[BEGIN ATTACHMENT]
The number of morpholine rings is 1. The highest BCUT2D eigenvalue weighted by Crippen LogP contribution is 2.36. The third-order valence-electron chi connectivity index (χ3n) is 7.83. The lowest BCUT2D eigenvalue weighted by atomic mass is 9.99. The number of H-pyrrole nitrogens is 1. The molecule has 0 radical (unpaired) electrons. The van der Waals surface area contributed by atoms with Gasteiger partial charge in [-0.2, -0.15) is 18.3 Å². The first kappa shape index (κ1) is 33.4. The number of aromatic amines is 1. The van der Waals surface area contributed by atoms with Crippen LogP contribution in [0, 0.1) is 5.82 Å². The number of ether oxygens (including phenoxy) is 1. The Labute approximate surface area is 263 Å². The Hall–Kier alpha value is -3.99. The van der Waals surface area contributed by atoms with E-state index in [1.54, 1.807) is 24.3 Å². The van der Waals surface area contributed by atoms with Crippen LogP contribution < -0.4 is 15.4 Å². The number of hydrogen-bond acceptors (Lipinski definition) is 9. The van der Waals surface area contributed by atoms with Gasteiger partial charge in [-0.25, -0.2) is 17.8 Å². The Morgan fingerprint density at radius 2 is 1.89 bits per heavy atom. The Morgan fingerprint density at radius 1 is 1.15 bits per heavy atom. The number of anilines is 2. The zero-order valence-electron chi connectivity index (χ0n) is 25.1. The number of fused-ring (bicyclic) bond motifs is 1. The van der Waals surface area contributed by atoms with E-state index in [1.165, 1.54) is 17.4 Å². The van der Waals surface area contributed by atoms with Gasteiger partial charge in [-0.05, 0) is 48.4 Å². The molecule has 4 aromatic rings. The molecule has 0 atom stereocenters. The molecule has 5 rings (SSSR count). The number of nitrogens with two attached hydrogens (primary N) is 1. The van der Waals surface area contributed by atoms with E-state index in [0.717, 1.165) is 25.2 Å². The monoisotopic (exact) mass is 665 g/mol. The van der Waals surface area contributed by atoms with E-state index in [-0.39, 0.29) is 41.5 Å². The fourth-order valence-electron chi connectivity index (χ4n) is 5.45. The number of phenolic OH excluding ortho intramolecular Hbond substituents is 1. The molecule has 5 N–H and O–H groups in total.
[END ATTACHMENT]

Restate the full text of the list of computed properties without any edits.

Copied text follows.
The number of morpholine rings is 1. The highest BCUT2D eigenvalue weighted by Crippen LogP contribution is 2.36. The third-order valence-electron chi connectivity index (χ3n) is 7.83. The lowest BCUT2D eigenvalue weighted by atomic mass is 9.99. The number of H-pyrrole nitrogens is 1. The molecule has 0 radical (unpaired) electrons. The van der Waals surface area contributed by atoms with Gasteiger partial charge in [-0.2, -0.15) is 18.3 Å². The first kappa shape index (κ1) is 33.4. The number of aromatic amines is 1. The van der Waals surface area contributed by atoms with Crippen LogP contribution in [0, 0.1) is 5.82 Å². The number of ether oxygens (including phenoxy) is 1. The Labute approximate surface area is 263 Å². The Hall–Kier alpha value is -3.99. The van der Waals surface area contributed by atoms with E-state index in [1.54, 1.807) is 24.3 Å². The van der Waals surface area contributed by atoms with Crippen LogP contribution < -0.4 is 15.4 Å². The number of hydrogen-bond acceptors (Lipinski definition) is 9. The van der Waals surface area contributed by atoms with Gasteiger partial charge in [-0.25, -0.2) is 17.8 Å². The Morgan fingerprint density at radius 2 is 1.89 bits per heavy atom. The Morgan fingerprint density at radius 1 is 1.15 bits per heavy atom. The number of anilines is 2. The zero-order valence-electron chi connectivity index (χ0n) is 25.1. The number of fused-ring (bicyclic) bond motifs is 1. The van der Waals surface area contributed by atoms with E-state index in [1.165, 1.54) is 17.4 Å². The van der Waals surface area contributed by atoms with Gasteiger partial charge in [-0.05, 0) is 48.4 Å². The molecule has 4 aromatic rings. The molecule has 0 atom stereocenters. The molecule has 5 rings (SSSR count). The number of nitrogens with two attached hydrogens (primary N) is 1. The van der Waals surface area contributed by atoms with E-state index in [0.717, 1.165) is 25.2 Å². The monoisotopic (exact) mass is 665 g/mol. The van der Waals surface area contributed by atoms with E-state index in [-0.39, 0.29) is 41.5 Å². The fourth-order valence-electron chi connectivity index (χ4n) is 5.45. The number of phenolic OH excluding ortho intramolecular Hbond substituents is 1. The molecule has 5 N–H and O–H groups in total.